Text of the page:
The Washington Post has obtained a copy of Gen. Stanley McChrystal’s report on the war in Afghanistan:
The assessment offers an unsparing critique of the failings of the Afghan government, contending that official corruption is as much of a threat as the insurgency to the mission of the International Security Assistance Force, or ISAF, as the U.S.-led NATO coalition is widely known.
“The weakness of state institutions, malign actions of power-brokers, widespread corruption and abuse of power by various officials, and ISAF’s own errors, have given Afghans little reason to support their government,” McChrystal says.
The result has been a “crisis of confidence among Afghans,” he writes. “Further, a perception that our resolve is uncertain makes Afghans reluctant to align with us against the insurgents.”
McChrystal is equally critical of the command he has led since June 15. The key weakness of ISAF, he says, is that it is not aggressively defending the Afghan population. “Pre-occupied with protection of our own forces, we have operated in a manner that distances us — physically and psychologically — from the people we seek to protect. . . . The insurgents cannot defeat us militarily; but we can defeat ourselves.”
A separate report outlines McChrystal’s request for more troops, without which the war “will likely result in failure,” he says. But I gotta ask: considering the unrelentingly grim assessment in the rest of his report, is it really likely that a few more troops and a change in emphasis toward COIN and away from counterterrorism will bear results within 12 months? Because that’s what McChrystal says the timeframe is.
That hardly seems likely to me. But then, the surge in Iraq seemed an unlikely strategy to me too, and yet it worked1. So my track record in surge-ology isn’t great. Still, it’s worth bearing a couple of things in mind. First, the Iraqi surge succeeded only because it was accompanied by several other developments (primarily the Sunni awakening, two previous years of sectarian cleansing, and al-Sadr’s ceasefire), none of which can or will be duplicated in Afghanistan. Second, the Iraqi surge was fundamentally targeted at Baghdad. Spreading 28,000 troops throughout a country where we already had 140,000 in place would almost certainly have had no effect. But most of the troops were deployed in Baghdad, where it meant a near doubling of capacity, and that did have an effect. Baghdad was so central to the rest of Iraq that a reduction of violence there had a country-wide effect.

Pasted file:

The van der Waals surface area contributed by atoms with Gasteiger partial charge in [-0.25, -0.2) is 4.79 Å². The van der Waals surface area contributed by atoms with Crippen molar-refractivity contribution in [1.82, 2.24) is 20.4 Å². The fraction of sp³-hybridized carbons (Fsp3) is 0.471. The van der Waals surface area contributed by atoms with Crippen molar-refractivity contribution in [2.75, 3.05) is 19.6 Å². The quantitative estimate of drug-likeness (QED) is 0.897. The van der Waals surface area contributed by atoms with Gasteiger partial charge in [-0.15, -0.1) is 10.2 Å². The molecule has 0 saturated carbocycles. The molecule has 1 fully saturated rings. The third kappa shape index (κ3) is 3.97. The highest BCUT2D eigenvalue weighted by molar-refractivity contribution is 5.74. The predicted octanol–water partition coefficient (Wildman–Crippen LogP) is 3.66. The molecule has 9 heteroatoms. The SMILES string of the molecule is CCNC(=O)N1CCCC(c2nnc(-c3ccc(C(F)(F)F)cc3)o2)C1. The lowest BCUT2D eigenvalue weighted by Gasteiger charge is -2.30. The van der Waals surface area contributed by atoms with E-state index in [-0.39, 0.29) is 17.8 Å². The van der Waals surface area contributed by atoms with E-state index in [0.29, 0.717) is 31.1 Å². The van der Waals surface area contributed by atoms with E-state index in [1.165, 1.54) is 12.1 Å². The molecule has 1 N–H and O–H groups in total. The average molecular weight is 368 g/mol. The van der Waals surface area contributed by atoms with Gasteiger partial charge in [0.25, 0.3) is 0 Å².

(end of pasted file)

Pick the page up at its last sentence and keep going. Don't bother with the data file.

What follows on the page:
But no such concentration is possible in Afghanistan. Kabul isn’t as important to Afghanistan as Baghdad is to Iraq, and in any case Kabul is already relatively safe. It’s the rest of the country that needs more troops, and it’s hard to think of any single place they could be concentrated enough to have a real impact.
I think that’s the key thing to look for when McChrystal gets more specific: what, exactly, does he propose to do with the additional troops? If the idea is to spread them out in some way (for troop training, insurgent fighting, population protection, etc.), his request should probably be viewed skeptically. But if he can propose some key operation or area where additional troops would represent a doubling or tripling of capacity and success might have an outsize effect on the entire conflict, then it might be worth trying. We’ll see.
1I know, I know: “worked” is a question begging term. But the surge did reduce violence, increase security, and make political reconciliation at least a possibility. Long term stability is still up in the air, but even the short-term success of the surge was more than I thought likely at the time.